Industrial civilization is only 200 years old. 1808, the first time someone bought a train ticket on a commercial railroad and went someplace, is a good starting point. Industrial abundance, being able to make more stuff than people could consume, only goes back to WWII.

During most of the 20th century, "progress" was a big theme. We don't hear that phrase used much any more. The number by which one measures "progress" for the average Joe, "per capita median real income for urban wage earners", peaked in 1973. (Median income, not average income; the average is biased by wealth concentration to rich people.) Back then, a guy without a high school diploma could get a job at GM and make enough to buy a house, two cars, a boat, and an education for his kids. That's over. (You don't see that number mentioned much any more. It was heavily publicized back when the US boasted "the highest standard of living in the world".)

Now we're starting to run out of energy and raw materials. Nobody serious thinks there's enough left to sustain current output for another century, let alone bring China and India up to US levels of consumption.

It's hard to write good SF about "the great winding down". It's been done, but it's not read much. The glory days of SF coincide with the period during which "progress" was a win for the little guy.

That's why SF is dead. The plausible future sucks.

I think you're right, in a lot of ways. However, I suspect a chunk of the problem is that the best path to better energy begins with that N word people are so afraid of embracing. Our society has discovered a new form of fire, and it scares us. Until we're willing to actually embrace it (dangers of use and all), we're going to be stuck in our caves.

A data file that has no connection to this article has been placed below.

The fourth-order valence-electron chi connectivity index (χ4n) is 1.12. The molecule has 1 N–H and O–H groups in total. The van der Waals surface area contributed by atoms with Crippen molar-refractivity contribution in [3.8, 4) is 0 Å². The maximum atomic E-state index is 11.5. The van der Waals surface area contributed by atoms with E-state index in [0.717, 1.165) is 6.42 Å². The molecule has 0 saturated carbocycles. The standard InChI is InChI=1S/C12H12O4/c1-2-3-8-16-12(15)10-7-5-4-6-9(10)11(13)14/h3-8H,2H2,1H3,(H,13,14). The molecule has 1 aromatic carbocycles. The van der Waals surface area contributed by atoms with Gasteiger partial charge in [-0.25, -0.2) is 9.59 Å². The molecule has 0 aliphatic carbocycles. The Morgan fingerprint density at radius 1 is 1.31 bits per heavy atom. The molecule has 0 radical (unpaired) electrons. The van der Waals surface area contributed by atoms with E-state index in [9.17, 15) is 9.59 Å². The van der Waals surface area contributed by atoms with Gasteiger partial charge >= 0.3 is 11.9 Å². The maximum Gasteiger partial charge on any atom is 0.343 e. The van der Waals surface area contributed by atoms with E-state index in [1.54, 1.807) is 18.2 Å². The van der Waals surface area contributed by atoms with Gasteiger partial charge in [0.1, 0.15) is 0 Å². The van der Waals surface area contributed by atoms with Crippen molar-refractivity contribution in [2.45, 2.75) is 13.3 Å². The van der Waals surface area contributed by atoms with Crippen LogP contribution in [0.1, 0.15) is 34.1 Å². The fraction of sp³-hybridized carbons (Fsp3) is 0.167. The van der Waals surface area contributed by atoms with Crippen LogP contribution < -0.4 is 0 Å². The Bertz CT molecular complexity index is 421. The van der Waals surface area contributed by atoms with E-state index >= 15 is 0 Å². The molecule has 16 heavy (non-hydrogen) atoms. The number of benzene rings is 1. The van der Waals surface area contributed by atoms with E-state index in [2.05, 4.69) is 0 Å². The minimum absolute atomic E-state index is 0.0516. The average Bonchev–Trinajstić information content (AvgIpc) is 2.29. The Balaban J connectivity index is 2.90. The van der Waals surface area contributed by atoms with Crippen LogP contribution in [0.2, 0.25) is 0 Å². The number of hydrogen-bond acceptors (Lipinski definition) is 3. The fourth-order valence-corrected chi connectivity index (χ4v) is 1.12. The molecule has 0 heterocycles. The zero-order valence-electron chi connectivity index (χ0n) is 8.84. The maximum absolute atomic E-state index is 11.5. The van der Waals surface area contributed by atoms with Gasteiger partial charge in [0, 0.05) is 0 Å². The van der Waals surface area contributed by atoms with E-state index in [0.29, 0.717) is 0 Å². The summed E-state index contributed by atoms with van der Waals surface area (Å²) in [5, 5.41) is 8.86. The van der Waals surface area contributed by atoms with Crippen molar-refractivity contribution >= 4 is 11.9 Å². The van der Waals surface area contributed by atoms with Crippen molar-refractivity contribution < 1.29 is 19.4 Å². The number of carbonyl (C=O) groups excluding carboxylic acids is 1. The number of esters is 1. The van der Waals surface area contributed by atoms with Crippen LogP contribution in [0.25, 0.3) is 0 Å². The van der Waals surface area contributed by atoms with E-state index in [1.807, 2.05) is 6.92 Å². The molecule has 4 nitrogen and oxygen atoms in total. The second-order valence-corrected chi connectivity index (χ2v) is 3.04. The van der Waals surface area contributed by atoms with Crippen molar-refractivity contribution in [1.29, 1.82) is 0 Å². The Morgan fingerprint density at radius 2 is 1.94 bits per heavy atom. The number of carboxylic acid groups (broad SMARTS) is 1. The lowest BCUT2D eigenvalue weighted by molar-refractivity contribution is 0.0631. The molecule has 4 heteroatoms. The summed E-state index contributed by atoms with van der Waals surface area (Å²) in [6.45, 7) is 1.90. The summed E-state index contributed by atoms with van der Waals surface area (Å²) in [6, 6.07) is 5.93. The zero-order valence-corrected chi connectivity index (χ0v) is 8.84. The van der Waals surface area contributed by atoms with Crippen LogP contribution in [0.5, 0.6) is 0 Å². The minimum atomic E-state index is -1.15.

Comment Re:Dangerous precedent (Score 5, Insightful) 47

IMHO, this is dangerous. These days, if people see it on the internet, it's true until proven false. Of course in many newspapers that's also the case but it's much easier to come down on them like a ton of bricks and get people fired for spreading lies. Not so with a blogger. They aren't employed by a company generally who can reprimand them for not fact-checking and even if you get a court order to shut them down they'll just move the content to a different place.

You know, back when the Bill of Rights was written, ANY idiot with a printing press could declare themselves to be a reporter, and post news. The truthiness of the news was not the issue, nor was the individual reporter's goals and motivations. The issue was the government shutting down people who said things they didn't like.

I don't see how bloggers are all that different.


Comment Re:"Womp Rats" is code for "minorities" (Score 2, Informative) 478

There is no other fauna shown on his desert homeworld that is "about two meters" Everything was much larger or much smaller, even in the remastered edition.

You didn't watch the real version: Super Star Wars for the SNES. The first level with luke is you whompin' whomprats. :)


Comment Re:$700K/yr not out of line (Score 1) 152

$700K/yr for software support and hardware maintenance isn't really out of line for a high-capacity system with 99.999% uptime.

Maybe they don't need that level of reliability, but if they do five-9s, they will probably find that whatever system or group of systems replaces it will have similar support costs.

They probably don't need 99.999% uptime, considering the House schedules itself for downtime 2 months out of 12. :)